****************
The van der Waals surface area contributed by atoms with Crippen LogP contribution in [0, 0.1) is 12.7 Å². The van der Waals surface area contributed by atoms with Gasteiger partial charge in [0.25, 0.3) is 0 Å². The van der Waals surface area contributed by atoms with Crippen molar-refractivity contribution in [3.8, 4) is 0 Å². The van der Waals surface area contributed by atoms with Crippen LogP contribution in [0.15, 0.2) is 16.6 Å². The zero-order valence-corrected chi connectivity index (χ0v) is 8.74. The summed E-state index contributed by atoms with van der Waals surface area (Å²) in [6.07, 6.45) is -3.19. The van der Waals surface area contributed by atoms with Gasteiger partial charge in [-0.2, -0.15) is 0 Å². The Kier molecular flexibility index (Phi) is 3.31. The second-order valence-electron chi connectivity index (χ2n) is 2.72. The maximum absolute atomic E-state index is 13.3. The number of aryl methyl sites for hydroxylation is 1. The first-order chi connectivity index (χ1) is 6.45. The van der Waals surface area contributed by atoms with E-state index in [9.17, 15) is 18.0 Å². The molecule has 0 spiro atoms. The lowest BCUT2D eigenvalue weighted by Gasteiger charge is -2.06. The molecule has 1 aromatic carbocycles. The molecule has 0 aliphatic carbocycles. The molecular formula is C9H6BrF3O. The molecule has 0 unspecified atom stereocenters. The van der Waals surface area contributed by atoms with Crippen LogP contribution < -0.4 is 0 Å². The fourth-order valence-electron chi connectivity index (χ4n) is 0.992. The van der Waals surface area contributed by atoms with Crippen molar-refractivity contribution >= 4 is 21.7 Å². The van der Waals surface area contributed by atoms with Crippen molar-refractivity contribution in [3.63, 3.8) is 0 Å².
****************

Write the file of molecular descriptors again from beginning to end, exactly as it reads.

The van der Waals surface area contributed by atoms with Crippen LogP contribution in [0, 0.1) is 12.7 Å². The van der Waals surface area contributed by atoms with Gasteiger partial charge in [0.25, 0.3) is 0 Å². The van der Waals surface area contributed by atoms with Crippen molar-refractivity contribution in [3.8, 4) is 0 Å². The van der Waals surface area contributed by atoms with Crippen LogP contribution in [0.15, 0.2) is 16.6 Å². The zero-order valence-corrected chi connectivity index (χ0v) is 8.74. The summed E-state index contributed by atoms with van der Waals surface area (Å²) in [6.07, 6.45) is -3.19. The van der Waals surface area contributed by atoms with Gasteiger partial charge in [-0.2, -0.15) is 0 Å². The Kier molecular flexibility index (Phi) is 3.31. The second-order valence-electron chi connectivity index (χ2n) is 2.72. The maximum absolute atomic E-state index is 13.3. The number of aryl methyl sites for hydroxylation is 1. The first-order chi connectivity index (χ1) is 6.45. The van der Waals surface area contributed by atoms with E-state index in [9.17, 15) is 18.0 Å². The molecule has 0 spiro atoms. The lowest BCUT2D eigenvalue weighted by Gasteiger charge is -2.06. The molecule has 1 aromatic carbocycles. The molecule has 0 aliphatic carbocycles. The molecular formula is C9H6BrF3O. The molecule has 0 unspecified atom stereocenters. The van der Waals surface area contributed by atoms with Crippen LogP contribution < -0.4 is 0 Å². The fourth-order valence-electron chi connectivity index (χ4n) is 0.992. The van der Waals surface area contributed by atoms with Crippen molar-refractivity contribution >= 4 is 21.7 Å². The van der Waals surface area contributed by atoms with Crippen molar-refractivity contribution in [3.63, 3.8) is 0 Å².